The Medical Education department of Maharashtra is taking serious efforts to tackle obesity and diabetes and has appointed Dr Jagannath Dixit, the Head of the Department of Community Medicine at the Latur Medical College, as the brand ambassador for this initiative.
The rise in junk and processed food consumption is leading to soaring insulin levels. Add to it a sedentary lifestyle, and all this just gives a further push to obesity, which can result in diabetes.
Dr Shashank Shah, the president of the all-India association for advancing research in obesity, told the Hindustan Times, “In India, the number of diabetics is estimated to be 31,705,000, which is set to rise by 100 per cent by 2030. Diabetes has become a direct threat to the lifestyle and also to the health of the population.”
The numbers in Maharashtra are no less shocking. In fact, the state records the highest number of diabetes claims with 22.13%.
With 8% of its population diagnosed with diabetes and 13% in the pre-diabetes stage, the first-of-its-kind move by the medical education department is certainly needed.
Dr Dixit seems like a perfect fit to lead this initiative, thanks to his extensive research and work with diabetes patients.
As mentioned previously, Dr Dixit heads the department of community medicine at Latur Medical College and has been teaching students for the past 26 years. He has received a number of national and state awards, and the doctor is best known for his “Two meals a day to prevent diabetes” theory.
The late Dr Shrikant Jichkar had researched on a healthy diet plan to tackle obesity and disease, and Dr Dixit is taking his research forward. Speaking to the Times of India, he said, “Unfortunately Dr Jichkar is no more, but I decided to take his research further… If one follows the two-meal practice, I am sure there will not only be weight loss, but it will help in controlling diabetes. Reversal of diabetes is also possible.”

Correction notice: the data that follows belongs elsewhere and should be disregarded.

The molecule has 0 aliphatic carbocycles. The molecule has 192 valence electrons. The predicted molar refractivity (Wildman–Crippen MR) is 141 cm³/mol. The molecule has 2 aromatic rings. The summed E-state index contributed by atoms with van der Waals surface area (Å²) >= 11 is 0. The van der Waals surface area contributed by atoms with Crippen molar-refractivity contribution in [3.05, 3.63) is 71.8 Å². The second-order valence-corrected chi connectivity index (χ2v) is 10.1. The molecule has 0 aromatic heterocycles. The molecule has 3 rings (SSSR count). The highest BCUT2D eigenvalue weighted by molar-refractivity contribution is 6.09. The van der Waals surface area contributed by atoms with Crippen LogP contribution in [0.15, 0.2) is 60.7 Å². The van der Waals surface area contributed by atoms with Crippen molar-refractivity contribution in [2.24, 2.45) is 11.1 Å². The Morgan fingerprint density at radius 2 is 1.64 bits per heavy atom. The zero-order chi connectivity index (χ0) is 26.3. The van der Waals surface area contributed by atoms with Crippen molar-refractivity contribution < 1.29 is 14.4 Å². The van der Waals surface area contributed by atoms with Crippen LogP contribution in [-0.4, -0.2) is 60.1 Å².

Usually, insulin is released in the blood every time we have a meal. In case your insulin levels are rising, the body uses glucose for its energy, and if it is low, it uses body fat. The secretion of insulin does not depend upon the amount of food consumed and rather on how many times you have a meal.
So, Dr Dixit’s advice is to have just two meals a day.
When you feel hungry in between these meals, he suggests having fluids like homemade buttermilk, water, a coriander decoction, green or black tea without sugar, coconut water and a tomato.
Girish Mahajan, a politician and the head of Maharashtra’s medical education department says, “We appointed [Dr] Dixit as brand ambassador after we found that his diet plan to tackle obesity and diabetes is yielding results… Dr Dixit has done his own research on the diet plan, obesity and diabetes. He has delivered lectures across the state and international platforms too and has come to certain conclusions. We felt it will be appropriate if we appoint him our brand ambassador [and] it will go a long way in promoting the message to fight obesity.”
We are not alien to the health risks caused by diabetes—heart attacks, strokes, foot gangrene and kidney problems to name a few. With decades of experience and research in healthy living, dieting and ways to tackle obesity as well as diabetes, Dr Dixit will hopefully bring about some much-needed change.
(Edited by Gayatri Mishra)